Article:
Hedda Morrison, 1941 by Alastair Morrison
Hedwig Marie Hammer
13 December 1908
|Died||3 December 1991 (aged 82)|
|Education||Bäyerische Staatslehranstalt für Lichtbildwesen, Munich, Germany|
|Known for||Documentary photography|
|Spouse(s)||Alastair Morrison (1946–1991, her death)|
Hedwig Marie "Hedda" Morrison (née Hammer; 13 December 1908 – 3 December 1991) was a German photographer who created memorable documentary images of Beijing, Hong Kong and Sarawak from the 1930s to the 1960s.
Born Hedda Hammer in Stuttgart, 13 December 1908, she studied at the State Institute for Photography (Bäyerische Staatslehranstalt für Lichtbildwesen) in Munich. Not finding the political or economic situation in Germany to her liking, in 1933 she took up a position in China at Hartung's, a German-owned commercial photographic studio in the old Legation Quarter of the city then known as Beiping. During her time in Beijing she took many photographs of the old city and its people, temples and markets, mostly using a Rolleiflex medium-format camera.
In 1940 she met Alastair Morrison, son of George Ernest Morrison, the London Times correspondent in Peking. They married in 1946 and left China shortly afterwards, first for Hong Kong and then to Sarawak, where Alastair became a government district officer during ist turbulent cessation to British Crown Colony (1946–61). During her 20-year stay in Sarawak, Hedda accompanied her husband on official journeys and also made numerous independent photographic tours. In 1967 the Morrisons settled in Canberra, Australia.
In 1955, through the Camera Press agency which was handling her work, Edward Steichen saw Morrison's flash-lit photograph of a festive Dayak group in indigenous dress laughing with a young man in a western-style shirt and wearing a watch. He chose it for the section 'Adult Play' in the world-touring Museum of Modern Art exhibition The Family of Man, seen by 9 million viewers.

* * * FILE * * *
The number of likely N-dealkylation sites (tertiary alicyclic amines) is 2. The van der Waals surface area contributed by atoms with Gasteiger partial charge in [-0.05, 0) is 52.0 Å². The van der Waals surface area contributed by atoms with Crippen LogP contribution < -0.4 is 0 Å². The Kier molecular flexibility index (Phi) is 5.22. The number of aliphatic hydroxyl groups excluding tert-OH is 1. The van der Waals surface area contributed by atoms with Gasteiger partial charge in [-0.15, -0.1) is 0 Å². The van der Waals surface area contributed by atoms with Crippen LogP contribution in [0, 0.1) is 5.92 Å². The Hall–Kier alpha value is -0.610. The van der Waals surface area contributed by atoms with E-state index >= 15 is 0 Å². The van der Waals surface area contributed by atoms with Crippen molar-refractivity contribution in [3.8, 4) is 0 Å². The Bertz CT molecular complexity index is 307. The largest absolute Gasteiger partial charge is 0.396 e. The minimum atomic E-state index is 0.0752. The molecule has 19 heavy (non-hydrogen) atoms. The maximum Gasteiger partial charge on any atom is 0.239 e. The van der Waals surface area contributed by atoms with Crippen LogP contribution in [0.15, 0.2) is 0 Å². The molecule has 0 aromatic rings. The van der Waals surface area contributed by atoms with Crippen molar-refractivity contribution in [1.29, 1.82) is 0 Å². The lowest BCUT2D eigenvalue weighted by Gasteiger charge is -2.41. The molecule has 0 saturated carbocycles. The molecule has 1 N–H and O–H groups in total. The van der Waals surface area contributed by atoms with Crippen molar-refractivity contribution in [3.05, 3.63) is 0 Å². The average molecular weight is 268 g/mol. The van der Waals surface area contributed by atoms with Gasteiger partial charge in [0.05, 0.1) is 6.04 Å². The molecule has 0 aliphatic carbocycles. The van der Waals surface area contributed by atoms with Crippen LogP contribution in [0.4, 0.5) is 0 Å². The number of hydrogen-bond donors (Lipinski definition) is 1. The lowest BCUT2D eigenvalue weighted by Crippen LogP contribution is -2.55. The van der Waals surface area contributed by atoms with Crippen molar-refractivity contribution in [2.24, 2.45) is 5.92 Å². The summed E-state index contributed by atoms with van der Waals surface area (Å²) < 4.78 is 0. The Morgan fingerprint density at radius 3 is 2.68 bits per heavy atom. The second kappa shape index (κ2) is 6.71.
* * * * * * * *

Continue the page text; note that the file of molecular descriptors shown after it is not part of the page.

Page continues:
Subsequently, Morrison wrote two major books on Sarawak, Sarawak (1957) and Life in a Longhouse (1962).
Exhibitions of her works have been mounted by the Australian National University, Canberra, the Canberra Photographic Society, the Powerhouse Museum, Sydney, and the National Library of Australia. Many of her images are archived in the Harvard-Yenching Library, Harvard University and at Cornell University, NY. There is a large collection of her German, Asian and Australian work in the Powerhouse Museum.
Hedda died in Canberra in 1991, at the age of 82.
- 1957 Sarawark
- 1962 Life in a Longhouse
- 1985 A Photographer in Old Peking
- 1987 Travels of a photographer in China, 1933–1946
- Stokes, Edward (2009). Hong Kong As It Was, Hedda Morrison’s Photographs 1946 – 47. Hong Kong: The Photographic Heritage Foundation with Hong Kong University Press. ISBN 978-962-209-966-1.
- Stokes, Edward (2015). Hedda Morrison's Hong Kong: Photographs & Impressions 1946–47. Hong Kong: Hong Kong Conservation Photography Foundation with Hong Kong University Press. ISBN 962-209-754-5.
- George N. Kates, The Years That Were Fat: Peking, 1933–1940 – (Oxford in Asia Paperbacks, 1989).
- Hedda Morrison, Travels of a Photographer in China, 1933–1946 – (Oxford University Press USA, 1987).
- Hedda Morrison, A Photographer in Old Peking – (Oxford University Press USA, 1986).
- Alastair Morrison, Fair Land Sarawak: Some Recollections of an Expatriate Official – (Cornell University Southeast Asia Program Publications, 1993).
- Roberts, Claire (2016). "Morrison, Hedwig Marie (Hedda) (1908–1991)". Australian Dictionary of Biography. Canberra: Australian National University.
- "Hedda Morrison: photographic collection", Powerhouse Museum. Retrieved 27 February 2013.
|Wikimedia Commons has media related to Pictures by Hedda Morrison.|
- Hedda Morrison's images of Hong Kong
- Hedda Morrison Photographs of China, 1933–1946 (Harvard digital archive)
- Hedda Morrison photographic collections, Powerhouse Museum, Sydney
- Guide to the Hedda Morrison photographs held at the Division of Rare and Manuscript Collection, Cornell University Library. Photographs and negatives of Sarawak, other places in Malaysia, Indonesia, and elsewhere in Southeast Asia